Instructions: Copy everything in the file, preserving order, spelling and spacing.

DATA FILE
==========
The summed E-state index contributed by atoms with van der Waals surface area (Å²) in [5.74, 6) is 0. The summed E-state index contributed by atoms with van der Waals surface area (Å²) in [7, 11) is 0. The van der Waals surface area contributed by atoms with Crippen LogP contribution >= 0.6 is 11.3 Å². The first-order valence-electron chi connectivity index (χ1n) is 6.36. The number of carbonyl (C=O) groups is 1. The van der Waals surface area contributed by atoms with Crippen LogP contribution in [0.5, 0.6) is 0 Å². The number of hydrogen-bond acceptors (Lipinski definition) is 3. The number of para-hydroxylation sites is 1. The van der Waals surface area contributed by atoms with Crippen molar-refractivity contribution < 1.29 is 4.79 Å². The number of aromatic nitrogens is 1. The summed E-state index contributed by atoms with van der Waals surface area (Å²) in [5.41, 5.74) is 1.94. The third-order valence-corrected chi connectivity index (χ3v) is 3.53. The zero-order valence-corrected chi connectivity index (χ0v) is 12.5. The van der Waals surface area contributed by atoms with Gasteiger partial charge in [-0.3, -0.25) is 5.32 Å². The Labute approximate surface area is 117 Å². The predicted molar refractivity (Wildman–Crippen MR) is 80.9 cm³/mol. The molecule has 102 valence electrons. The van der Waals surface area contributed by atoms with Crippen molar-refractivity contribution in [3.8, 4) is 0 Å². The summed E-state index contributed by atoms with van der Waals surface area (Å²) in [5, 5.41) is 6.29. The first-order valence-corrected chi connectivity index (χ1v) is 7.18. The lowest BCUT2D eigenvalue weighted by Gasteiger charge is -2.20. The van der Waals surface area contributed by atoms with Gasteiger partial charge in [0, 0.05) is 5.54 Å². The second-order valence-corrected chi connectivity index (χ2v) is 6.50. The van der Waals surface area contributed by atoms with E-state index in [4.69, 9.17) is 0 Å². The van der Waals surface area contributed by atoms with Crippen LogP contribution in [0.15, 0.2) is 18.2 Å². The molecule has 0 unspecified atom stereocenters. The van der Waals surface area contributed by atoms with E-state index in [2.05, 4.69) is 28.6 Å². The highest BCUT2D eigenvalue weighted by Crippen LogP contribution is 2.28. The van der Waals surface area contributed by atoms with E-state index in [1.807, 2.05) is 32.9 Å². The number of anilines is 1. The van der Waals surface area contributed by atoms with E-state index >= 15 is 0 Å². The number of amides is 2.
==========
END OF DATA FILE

The summed E-state index contributed by atoms with van der Waals surface area (Å²) in [5.74, 6) is 0. The summed E-state index contributed by atoms with van der Waals surface area (Å²) in [7, 11) is 0. The van der Waals surface area contributed by atoms with Crippen LogP contribution >= 0.6 is 11.3 Å². The first-order valence-electron chi connectivity index (χ1n) is 6.36. The number of carbonyl (C=O) groups is 1. The van der Waals surface area contributed by atoms with Crippen LogP contribution in [0.5, 0.6) is 0 Å². The number of hydrogen-bond acceptors (Lipinski definition) is 3. The number of para-hydroxylation sites is 1. The van der Waals surface area contributed by atoms with Crippen molar-refractivity contribution < 1.29 is 4.79 Å². The number of aromatic nitrogens is 1. The summed E-state index contributed by atoms with van der Waals surface area (Å²) in [5.41, 5.74) is 1.94. The third-order valence-corrected chi connectivity index (χ3v) is 3.53. The zero-order valence-corrected chi connectivity index (χ0v) is 12.5. The van der Waals surface area contributed by atoms with Gasteiger partial charge in [-0.3, -0.25) is 5.32 Å². The Labute approximate surface area is 117 Å². The predicted molar refractivity (Wildman–Crippen MR) is 80.9 cm³/mol. The molecule has 102 valence electrons. The van der Waals surface area contributed by atoms with Crippen molar-refractivity contribution in [3.8, 4) is 0 Å². The summed E-state index contributed by atoms with van der Waals surface area (Å²) in [5, 5.41) is 6.29. The first-order valence-corrected chi connectivity index (χ1v) is 7.18. The lowest BCUT2D eigenvalue weighted by Gasteiger charge is -2.20. The van der Waals surface area contributed by atoms with Gasteiger partial charge in [0, 0.05) is 5.54 Å². The second-order valence-corrected chi connectivity index (χ2v) is 6.50. The van der Waals surface area contributed by atoms with E-state index in [4.69, 9.17) is 0 Å². The van der Waals surface area contributed by atoms with Crippen LogP contribution in [0.15, 0.2) is 18.2 Å². The molecule has 0 unspecified atom stereocenters. The van der Waals surface area contributed by atoms with E-state index in [2.05, 4.69) is 28.6 Å². The highest BCUT2D eigenvalue weighted by Crippen LogP contribution is 2.28. The van der Waals surface area contributed by atoms with E-state index in [1.807, 2.05) is 32.9 Å². The number of anilines is 1. The van der Waals surface area contributed by atoms with E-state index >= 15 is 0 Å². The number of amides is 2.